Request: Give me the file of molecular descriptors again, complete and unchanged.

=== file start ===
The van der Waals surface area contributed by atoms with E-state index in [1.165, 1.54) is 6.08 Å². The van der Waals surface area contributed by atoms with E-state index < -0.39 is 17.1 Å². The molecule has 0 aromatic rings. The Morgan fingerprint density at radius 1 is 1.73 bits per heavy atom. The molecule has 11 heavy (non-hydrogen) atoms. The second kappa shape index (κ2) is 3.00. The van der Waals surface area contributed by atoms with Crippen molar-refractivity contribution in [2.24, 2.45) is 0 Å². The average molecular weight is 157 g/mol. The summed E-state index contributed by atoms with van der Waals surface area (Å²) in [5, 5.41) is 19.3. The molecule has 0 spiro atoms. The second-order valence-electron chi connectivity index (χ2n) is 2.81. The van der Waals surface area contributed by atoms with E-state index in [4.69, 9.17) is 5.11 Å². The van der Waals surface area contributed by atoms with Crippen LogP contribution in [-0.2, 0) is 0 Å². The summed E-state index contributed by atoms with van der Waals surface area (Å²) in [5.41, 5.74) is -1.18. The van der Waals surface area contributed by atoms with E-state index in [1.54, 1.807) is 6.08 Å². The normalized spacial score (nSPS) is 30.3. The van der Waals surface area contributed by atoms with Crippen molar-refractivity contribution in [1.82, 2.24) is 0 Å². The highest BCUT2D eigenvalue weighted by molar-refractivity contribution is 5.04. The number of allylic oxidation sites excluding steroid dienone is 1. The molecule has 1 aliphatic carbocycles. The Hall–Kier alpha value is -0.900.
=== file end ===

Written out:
The van der Waals surface area contributed by atoms with E-state index in [1.165, 1.54) is 6.08 Å². The van der Waals surface area contributed by atoms with E-state index < -0.39 is 17.1 Å². The molecule has 0 aromatic rings. The Morgan fingerprint density at radius 1 is 1.73 bits per heavy atom. The molecule has 11 heavy (non-hydrogen) atoms. The second kappa shape index (κ2) is 3.00. The van der Waals surface area contributed by atoms with Crippen molar-refractivity contribution in [2.24, 2.45) is 0 Å². The average molecular weight is 157 g/mol. The summed E-state index contributed by atoms with van der Waals surface area (Å²) in [5, 5.41) is 19.3. The molecule has 0 spiro atoms. The second-order valence-electron chi connectivity index (χ2n) is 2.81. The van der Waals surface area contributed by atoms with E-state index in [4.69, 9.17) is 5.11 Å². The van der Waals surface area contributed by atoms with Crippen LogP contribution in [-0.2, 0) is 0 Å². The summed E-state index contributed by atoms with van der Waals surface area (Å²) in [5.41, 5.74) is -1.18. The van der Waals surface area contributed by atoms with E-state index in [1.54, 1.807) is 6.08 Å². The normalized spacial score (nSPS) is 30.3. The van der Waals surface area contributed by atoms with Crippen molar-refractivity contribution in [1.82, 2.24) is 0 Å². The highest BCUT2D eigenvalue weighted by molar-refractivity contribution is 5.04. The number of allylic oxidation sites excluding steroid dienone is 1. The molecule has 1 aliphatic carbocycles. The Hall–Kier alpha value is -0.900.